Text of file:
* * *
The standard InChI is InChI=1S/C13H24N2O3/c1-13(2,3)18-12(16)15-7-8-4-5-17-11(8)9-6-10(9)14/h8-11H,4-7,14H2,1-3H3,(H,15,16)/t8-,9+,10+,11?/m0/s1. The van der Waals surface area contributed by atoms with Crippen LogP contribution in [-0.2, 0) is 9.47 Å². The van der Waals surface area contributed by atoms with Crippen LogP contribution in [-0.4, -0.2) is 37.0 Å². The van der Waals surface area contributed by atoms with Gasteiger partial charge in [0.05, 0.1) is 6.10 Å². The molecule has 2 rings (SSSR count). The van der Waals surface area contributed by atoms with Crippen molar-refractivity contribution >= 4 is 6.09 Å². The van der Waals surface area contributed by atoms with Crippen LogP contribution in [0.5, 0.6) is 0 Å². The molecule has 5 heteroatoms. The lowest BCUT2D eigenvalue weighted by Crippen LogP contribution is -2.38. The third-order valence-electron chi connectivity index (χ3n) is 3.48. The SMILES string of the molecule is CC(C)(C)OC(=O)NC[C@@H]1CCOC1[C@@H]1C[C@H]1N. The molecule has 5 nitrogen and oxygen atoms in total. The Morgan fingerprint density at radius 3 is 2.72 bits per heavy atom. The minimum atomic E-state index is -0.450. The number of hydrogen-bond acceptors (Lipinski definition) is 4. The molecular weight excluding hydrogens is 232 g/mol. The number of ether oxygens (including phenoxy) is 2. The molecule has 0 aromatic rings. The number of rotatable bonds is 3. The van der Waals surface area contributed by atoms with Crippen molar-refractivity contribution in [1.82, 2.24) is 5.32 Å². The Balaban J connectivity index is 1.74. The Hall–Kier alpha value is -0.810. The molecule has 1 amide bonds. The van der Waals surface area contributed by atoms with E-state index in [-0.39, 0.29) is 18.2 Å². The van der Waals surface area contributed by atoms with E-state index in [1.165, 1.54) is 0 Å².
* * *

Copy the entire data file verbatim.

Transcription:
The standard InChI is InChI=1S/C13H24N2O3/c1-13(2,3)18-12(16)15-7-8-4-5-17-11(8)9-6-10(9)14/h8-11H,4-7,14H2,1-3H3,(H,15,16)/t8-,9+,10+,11?/m0/s1. The van der Waals surface area contributed by atoms with Crippen LogP contribution in [-0.2, 0) is 9.47 Å². The van der Waals surface area contributed by atoms with Crippen LogP contribution in [-0.4, -0.2) is 37.0 Å². The van der Waals surface area contributed by atoms with Gasteiger partial charge in [0.05, 0.1) is 6.10 Å². The molecule has 2 rings (SSSR count). The van der Waals surface area contributed by atoms with Crippen molar-refractivity contribution >= 4 is 6.09 Å². The van der Waals surface area contributed by atoms with Crippen LogP contribution in [0.5, 0.6) is 0 Å². The molecule has 5 heteroatoms. The lowest BCUT2D eigenvalue weighted by Crippen LogP contribution is -2.38. The third-order valence-electron chi connectivity index (χ3n) is 3.48. The SMILES string of the molecule is CC(C)(C)OC(=O)NC[C@@H]1CCOC1[C@@H]1C[C@H]1N. The molecule has 5 nitrogen and oxygen atoms in total. The Morgan fingerprint density at radius 3 is 2.72 bits per heavy atom. The minimum atomic E-state index is -0.450. The number of hydrogen-bond acceptors (Lipinski definition) is 4. The molecular weight excluding hydrogens is 232 g/mol. The number of ether oxygens (including phenoxy) is 2. The molecule has 0 aromatic rings. The number of rotatable bonds is 3. The van der Waals surface area contributed by atoms with Crippen molar-refractivity contribution in [1.82, 2.24) is 5.32 Å². The Balaban J connectivity index is 1.74. The Hall–Kier alpha value is -0.810. The molecule has 1 amide bonds. The van der Waals surface area contributed by atoms with E-state index in [-0.39, 0.29) is 18.2 Å². The van der Waals surface area contributed by atoms with E-state index in [1.165, 1.54) is 0 Å².